A plateau region north-east of the Himalayas, Tibet was incorporated by China in 1950 and currently an autonomous region within China. The conflict between many Tibetans and Chinese government has been nonstop as many demand religious freedom and more human rights. In March, 2008, a series of protests turned into riots in different regions across Tibet. Rioters attacked Han ethnic inhabitants and burned their businesses, resulting dozens of death.
Tibetans not benefiting
I refer to the report from Reuters which appeared in the South China Morning Post on July 5, on the stock market activities that are booming in the Tibetan capital Lhasa.
However, to conclude, as the Reuters report does, that the local Tibetan population maintains this stock market, or that the exchange is, in any way, directly benefiting the local economy, was a little hasty.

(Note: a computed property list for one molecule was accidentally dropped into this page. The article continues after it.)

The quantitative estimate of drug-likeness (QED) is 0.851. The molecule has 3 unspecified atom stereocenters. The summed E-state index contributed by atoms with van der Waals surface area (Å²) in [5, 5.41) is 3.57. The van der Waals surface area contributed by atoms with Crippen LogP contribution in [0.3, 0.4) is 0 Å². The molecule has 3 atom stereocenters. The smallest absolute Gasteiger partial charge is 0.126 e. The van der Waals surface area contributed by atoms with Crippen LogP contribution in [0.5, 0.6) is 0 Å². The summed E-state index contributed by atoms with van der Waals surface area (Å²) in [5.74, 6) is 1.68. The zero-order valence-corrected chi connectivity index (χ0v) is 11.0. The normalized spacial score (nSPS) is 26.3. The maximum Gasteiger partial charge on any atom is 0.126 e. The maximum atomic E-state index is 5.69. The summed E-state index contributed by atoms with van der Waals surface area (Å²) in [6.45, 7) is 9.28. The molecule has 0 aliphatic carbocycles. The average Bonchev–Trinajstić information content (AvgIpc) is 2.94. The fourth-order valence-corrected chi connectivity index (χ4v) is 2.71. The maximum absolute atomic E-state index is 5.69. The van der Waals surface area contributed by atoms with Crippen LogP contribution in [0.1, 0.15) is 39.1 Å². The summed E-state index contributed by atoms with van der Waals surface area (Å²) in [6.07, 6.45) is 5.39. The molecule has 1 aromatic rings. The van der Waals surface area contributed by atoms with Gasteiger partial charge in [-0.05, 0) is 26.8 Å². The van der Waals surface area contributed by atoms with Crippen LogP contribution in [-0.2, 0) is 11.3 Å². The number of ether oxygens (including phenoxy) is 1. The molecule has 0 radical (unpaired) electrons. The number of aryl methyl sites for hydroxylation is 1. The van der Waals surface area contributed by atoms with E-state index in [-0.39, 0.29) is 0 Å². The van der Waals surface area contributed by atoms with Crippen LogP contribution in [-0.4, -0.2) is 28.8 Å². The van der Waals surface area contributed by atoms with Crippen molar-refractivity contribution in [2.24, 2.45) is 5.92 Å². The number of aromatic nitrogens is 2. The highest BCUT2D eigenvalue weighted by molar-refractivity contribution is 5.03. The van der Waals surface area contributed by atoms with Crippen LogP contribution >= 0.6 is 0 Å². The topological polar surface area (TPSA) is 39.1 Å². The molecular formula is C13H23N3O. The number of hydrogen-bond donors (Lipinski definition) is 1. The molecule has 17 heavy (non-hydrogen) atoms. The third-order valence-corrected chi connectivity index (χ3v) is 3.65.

It is widely known that the Chinese population largely outnumbers Tibetans in Lhasa and surely they grossly outnumber the Tibetans in playing on the stock market too.
The photo next to the article underlined this, as it showed a number of Han Chinese in front of the entrance to the Lhasa Stock Trading Floor.
As for calling the interviewed Tibetan lucky because now he can moonlight all night as a taxi driver in addition to his job as a lawyer . . . . excuse me! Would the Reuters journalist call himself or herself lucky to have to moonlight as a taxi driver to make enough money to buy a television? NAME AND ADDRESS SUPPLIED